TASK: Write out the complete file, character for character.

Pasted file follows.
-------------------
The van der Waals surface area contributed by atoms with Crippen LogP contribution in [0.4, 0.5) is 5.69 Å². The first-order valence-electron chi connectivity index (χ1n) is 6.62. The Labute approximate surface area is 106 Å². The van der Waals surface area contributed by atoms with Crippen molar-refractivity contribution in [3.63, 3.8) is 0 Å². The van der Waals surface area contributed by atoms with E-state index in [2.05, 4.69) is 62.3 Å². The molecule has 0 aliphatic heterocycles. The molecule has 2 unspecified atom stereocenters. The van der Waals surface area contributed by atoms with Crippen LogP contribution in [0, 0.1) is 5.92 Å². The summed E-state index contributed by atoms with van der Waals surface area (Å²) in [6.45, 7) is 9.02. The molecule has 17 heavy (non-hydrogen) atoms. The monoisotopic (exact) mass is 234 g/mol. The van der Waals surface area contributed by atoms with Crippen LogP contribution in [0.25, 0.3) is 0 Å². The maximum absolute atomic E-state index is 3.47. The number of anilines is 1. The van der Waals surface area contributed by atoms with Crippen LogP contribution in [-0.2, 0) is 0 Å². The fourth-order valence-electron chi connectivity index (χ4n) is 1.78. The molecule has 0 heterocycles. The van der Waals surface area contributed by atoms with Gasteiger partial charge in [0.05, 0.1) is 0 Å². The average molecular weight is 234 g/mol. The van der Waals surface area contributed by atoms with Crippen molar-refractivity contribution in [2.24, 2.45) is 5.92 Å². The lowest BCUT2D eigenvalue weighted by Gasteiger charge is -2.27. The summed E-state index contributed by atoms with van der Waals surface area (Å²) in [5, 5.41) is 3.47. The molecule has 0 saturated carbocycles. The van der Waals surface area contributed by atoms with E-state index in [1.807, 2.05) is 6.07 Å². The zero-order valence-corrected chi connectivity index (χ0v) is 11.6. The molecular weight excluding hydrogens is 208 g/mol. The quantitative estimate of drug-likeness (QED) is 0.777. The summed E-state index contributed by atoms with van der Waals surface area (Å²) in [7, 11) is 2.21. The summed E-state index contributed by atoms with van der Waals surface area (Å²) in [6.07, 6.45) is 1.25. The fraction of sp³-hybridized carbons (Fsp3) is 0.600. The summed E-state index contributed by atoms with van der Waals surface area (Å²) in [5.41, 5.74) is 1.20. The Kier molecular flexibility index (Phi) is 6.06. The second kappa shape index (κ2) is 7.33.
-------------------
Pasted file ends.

The van der Waals surface area contributed by atoms with Crippen LogP contribution in [0.4, 0.5) is 5.69 Å². The first-order valence-electron chi connectivity index (χ1n) is 6.62. The Labute approximate surface area is 106 Å². The van der Waals surface area contributed by atoms with Crippen molar-refractivity contribution in [3.63, 3.8) is 0 Å². The van der Waals surface area contributed by atoms with E-state index in [2.05, 4.69) is 62.3 Å². The molecule has 0 aliphatic heterocycles. The molecule has 2 unspecified atom stereocenters. The van der Waals surface area contributed by atoms with Crippen LogP contribution in [0, 0.1) is 5.92 Å². The summed E-state index contributed by atoms with van der Waals surface area (Å²) in [6.45, 7) is 9.02. The molecule has 17 heavy (non-hydrogen) atoms. The monoisotopic (exact) mass is 234 g/mol. The van der Waals surface area contributed by atoms with Crippen LogP contribution in [0.25, 0.3) is 0 Å². The maximum absolute atomic E-state index is 3.47. The number of anilines is 1. The van der Waals surface area contributed by atoms with Crippen LogP contribution in [-0.2, 0) is 0 Å². The fourth-order valence-electron chi connectivity index (χ4n) is 1.78. The molecule has 0 heterocycles. The van der Waals surface area contributed by atoms with Gasteiger partial charge in [0.05, 0.1) is 0 Å². The average molecular weight is 234 g/mol. The van der Waals surface area contributed by atoms with Crippen molar-refractivity contribution in [2.24, 2.45) is 5.92 Å². The lowest BCUT2D eigenvalue weighted by Gasteiger charge is -2.27. The summed E-state index contributed by atoms with van der Waals surface area (Å²) in [5, 5.41) is 3.47. The molecule has 0 saturated carbocycles. The van der Waals surface area contributed by atoms with E-state index in [1.807, 2.05) is 6.07 Å². The zero-order valence-corrected chi connectivity index (χ0v) is 11.6. The molecular weight excluding hydrogens is 208 g/mol. The quantitative estimate of drug-likeness (QED) is 0.777. The summed E-state index contributed by atoms with van der Waals surface area (Å²) in [7, 11) is 2.21. The summed E-state index contributed by atoms with van der Waals surface area (Å²) in [6.07, 6.45) is 1.25. The fraction of sp³-hybridized carbons (Fsp3) is 0.600. The summed E-state index contributed by atoms with van der Waals surface area (Å²) in [5.41, 5.74) is 1.20. The Kier molecular flexibility index (Phi) is 6.06. The second kappa shape index (κ2) is 7.33.